2. Brick and mortar banks will slowly lean towards embracing FinTech-type of services and channels.
  3. FinTech companies will obtain full-scale banking (and to a lesser extent: insurance) licenses.
  4. Banks will cooperate with FinTech companies, including acquiring them, taking majority ownership in them, taking minority ownership in them, starting up joint ventures with them, signing strategic alliance agreements with them, and all other forms of cooperation.
  5. Regulators, supervisors and legislators will struggle to provide a constructive, relevant, equal, smart, competitive and safe environment that is accepted and respected by both the clients and the FinTech-FinServ community.

Trend #9: Europe Struggling

Europe is struggling – it is hard to find a banker or economist that thinks otherwise nowadays. And, we agree. We think that most of Europe’s problems are non-economically originated but cause significant economic symptoms. We will now only list the top 10 symptoms in decreasing order of severity.

    1. Divergent monetary aggregates and lack of fx rate equilibrium in the Eurozone
    2. Inefficient redistribution of fiscal resources by the EU
    3. Deflationary pressure
    4. Highly-inflexible labor market and youth unemployment
    5. Lack of cooperation between the member-countries on policies like defense and other areas that would carry significant synergies and economic efficiencies
    6. Problematic balance sheet of a number of major, mid-size and small banks
    7. Schizophrenic approach and ambivalence between fiscal redistribution as a certain type of stimulus (EU funds towards weak countries) and serious austerity measures, mixed with strict fiscal discipline
    8. Lack of growth and lack of a realistic growth-engine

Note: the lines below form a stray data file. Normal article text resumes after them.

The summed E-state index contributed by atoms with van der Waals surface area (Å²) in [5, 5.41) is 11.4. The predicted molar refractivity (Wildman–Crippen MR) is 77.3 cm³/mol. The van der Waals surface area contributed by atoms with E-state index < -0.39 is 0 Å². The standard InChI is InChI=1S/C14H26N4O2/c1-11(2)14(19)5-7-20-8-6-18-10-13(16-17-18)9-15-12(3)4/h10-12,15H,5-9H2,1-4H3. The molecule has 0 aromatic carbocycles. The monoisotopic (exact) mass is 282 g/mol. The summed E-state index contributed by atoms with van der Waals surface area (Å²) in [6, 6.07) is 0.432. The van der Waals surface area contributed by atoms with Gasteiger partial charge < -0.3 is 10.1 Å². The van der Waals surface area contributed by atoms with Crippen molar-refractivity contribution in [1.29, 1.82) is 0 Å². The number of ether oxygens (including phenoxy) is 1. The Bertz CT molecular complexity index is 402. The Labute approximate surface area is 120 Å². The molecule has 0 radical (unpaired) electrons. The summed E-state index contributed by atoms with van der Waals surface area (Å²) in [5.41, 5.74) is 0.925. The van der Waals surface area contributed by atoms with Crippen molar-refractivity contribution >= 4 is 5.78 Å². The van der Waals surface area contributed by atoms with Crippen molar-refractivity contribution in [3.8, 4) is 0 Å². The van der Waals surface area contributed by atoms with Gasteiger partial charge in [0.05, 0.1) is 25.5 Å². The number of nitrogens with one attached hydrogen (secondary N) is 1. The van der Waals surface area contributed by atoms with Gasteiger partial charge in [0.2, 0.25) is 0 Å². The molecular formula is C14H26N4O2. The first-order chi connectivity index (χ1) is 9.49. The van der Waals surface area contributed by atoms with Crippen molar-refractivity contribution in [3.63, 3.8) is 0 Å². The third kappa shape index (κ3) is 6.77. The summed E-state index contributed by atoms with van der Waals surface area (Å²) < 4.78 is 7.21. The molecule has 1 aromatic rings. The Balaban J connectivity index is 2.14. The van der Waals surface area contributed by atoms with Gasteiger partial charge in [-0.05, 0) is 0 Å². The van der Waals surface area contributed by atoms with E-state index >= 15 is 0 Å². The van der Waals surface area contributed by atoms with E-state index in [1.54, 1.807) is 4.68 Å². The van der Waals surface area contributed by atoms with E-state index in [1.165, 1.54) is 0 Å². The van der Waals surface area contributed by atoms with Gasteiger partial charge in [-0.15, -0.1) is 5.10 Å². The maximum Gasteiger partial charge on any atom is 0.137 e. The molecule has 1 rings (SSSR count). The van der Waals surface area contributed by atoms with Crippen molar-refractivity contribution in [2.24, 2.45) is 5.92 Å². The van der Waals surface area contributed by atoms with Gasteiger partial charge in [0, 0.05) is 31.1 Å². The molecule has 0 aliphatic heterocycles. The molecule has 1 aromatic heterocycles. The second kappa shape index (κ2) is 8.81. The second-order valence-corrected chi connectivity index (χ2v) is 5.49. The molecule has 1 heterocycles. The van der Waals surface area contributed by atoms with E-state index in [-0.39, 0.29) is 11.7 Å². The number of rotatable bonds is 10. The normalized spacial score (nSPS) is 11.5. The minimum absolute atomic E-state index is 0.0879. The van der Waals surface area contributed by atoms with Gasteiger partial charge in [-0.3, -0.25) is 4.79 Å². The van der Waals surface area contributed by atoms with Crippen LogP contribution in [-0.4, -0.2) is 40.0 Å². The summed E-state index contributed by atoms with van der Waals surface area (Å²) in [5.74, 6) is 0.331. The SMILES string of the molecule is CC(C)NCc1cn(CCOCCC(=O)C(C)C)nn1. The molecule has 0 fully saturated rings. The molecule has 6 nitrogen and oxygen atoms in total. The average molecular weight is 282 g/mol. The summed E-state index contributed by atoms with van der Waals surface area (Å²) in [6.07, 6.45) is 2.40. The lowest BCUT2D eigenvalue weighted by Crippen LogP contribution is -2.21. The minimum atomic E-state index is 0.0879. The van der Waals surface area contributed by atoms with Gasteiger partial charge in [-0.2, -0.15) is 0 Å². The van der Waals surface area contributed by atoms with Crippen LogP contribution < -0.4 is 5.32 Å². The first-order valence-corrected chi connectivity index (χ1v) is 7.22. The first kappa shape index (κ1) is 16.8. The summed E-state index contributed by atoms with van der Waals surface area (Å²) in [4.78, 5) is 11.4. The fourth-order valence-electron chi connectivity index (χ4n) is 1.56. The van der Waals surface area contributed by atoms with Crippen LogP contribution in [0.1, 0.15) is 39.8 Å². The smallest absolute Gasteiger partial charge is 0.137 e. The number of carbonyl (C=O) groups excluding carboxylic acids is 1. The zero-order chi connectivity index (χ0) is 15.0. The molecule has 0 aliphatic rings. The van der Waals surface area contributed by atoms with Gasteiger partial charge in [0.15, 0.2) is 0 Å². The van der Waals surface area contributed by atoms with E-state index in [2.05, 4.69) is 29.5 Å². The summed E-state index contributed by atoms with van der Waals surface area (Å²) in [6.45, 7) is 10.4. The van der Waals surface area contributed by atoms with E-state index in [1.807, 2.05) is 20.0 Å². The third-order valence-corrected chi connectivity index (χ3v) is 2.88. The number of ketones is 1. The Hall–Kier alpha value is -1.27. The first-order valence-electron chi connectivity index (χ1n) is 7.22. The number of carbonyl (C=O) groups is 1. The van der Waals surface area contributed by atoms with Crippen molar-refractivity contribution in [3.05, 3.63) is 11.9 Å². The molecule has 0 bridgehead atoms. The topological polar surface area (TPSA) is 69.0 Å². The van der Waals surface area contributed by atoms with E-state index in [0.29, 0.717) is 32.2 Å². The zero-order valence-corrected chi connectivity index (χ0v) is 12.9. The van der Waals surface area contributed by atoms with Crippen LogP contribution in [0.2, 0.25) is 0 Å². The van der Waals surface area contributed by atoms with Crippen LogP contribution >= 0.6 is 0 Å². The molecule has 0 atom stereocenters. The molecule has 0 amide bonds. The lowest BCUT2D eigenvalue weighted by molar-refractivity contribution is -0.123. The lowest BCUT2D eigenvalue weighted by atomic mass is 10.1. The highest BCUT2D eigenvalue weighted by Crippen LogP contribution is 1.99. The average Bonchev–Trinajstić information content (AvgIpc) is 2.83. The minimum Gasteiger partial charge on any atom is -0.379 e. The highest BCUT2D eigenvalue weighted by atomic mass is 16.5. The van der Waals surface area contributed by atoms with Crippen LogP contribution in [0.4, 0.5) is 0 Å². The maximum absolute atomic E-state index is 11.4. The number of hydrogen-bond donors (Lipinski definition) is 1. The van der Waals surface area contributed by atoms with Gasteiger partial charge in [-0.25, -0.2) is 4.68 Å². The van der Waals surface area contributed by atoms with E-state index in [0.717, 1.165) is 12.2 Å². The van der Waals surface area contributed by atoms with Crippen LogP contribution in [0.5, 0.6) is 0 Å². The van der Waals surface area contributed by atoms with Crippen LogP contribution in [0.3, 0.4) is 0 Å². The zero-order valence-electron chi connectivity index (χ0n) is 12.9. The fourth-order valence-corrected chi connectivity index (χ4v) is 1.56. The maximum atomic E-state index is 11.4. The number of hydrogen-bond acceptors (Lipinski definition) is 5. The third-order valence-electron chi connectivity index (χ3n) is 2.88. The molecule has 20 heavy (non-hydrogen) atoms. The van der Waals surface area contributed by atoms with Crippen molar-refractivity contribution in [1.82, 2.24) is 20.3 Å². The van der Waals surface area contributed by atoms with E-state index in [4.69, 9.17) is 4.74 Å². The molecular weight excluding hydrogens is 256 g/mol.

9. Weakening "Four Freedoms of EU”, as known originally, by partial short-term political interests. “The Four Freedoms of EU” are the free movement of:
      • Goods
      • Capital
      • Services
      • People
    10. Weakening market confidence toward Europe and its short- or mid-term prosperity.

Trend #10: The Best and the Worst in Banking in 2015

The Best: Myanmar

We think that Myanmar’s banking system is the best-kept secret in town. Myanmar is a highly-problematic banking environment full of difficulties, constraints, risks and obstacles that make it an almost impossible challenge to enter by major international banks. Still, we think that it is worth keeping our eyes on. The three major reasons:

    1. Market economy is being formed: Political and institutional changes that are quick, firm, significant and highly beneficial. E.g. serious steps towards a truly independent central bank.
    2. Growth is strong: A market of cca 65 million with an annual growth rate of 5 – 15 percent.
    3. Penetration is low: It is a little known fact that Myanmar’s population is more underbanked than most African nations. Only cca 5 percent of the adult population has a bank-account. We expect this rate to sky-rocket.

The Worst: Russia

Russia has nearly 1,000 full-license banks (out of the cca 25,000 full-scale banking licenses worldwide). Russia is a heavily banked country. It has always been a risky market, but risks often paired with high returns. We think that a highly-volatile and overly-risky period is coming that we think is best to consider keeping away from. The five major reasons:

  1. Russian fiscal and monetary reserves are shrinking fast.
  2. Ruble is in an exchange-rate crisis that we think is going to worsen.
  3. Inflation is little-anchored.
  4. International financing is 'de facto' cut off from Russian banks, and, therefore, there is a denominational pressure in their balance-sheets.

Russian real-economy is absolutely monolithic in terms of being dependent on energy-prices. Quickly shrinking energy prices, therefore, have put unprecedented pressure on the revenue side of the bottom-line of major Russian companies, while an overwhelming dollar denominated financing of these companies have distorted the cost-side (by USD strengthening while RUB weakening significantly).

For more information on developing trends in the banking industry, check out part-1 or part-2 of this series.

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Editor's Note:

David_Gyori_executive_director_of_Banking_Reports-428375-editedThis post was written by David Gyori, Executive Director at Banking Reports, Ltd. Research. Mr Gyori advises banks and bankers on how to win in a changing global banking-landscape. He has been working as a banking researcher and consultant for nearly 15 years. His favorite methodologies are research-based report-writing and research-based consulting. He is an enthusiastic squash player and a coffee-lover.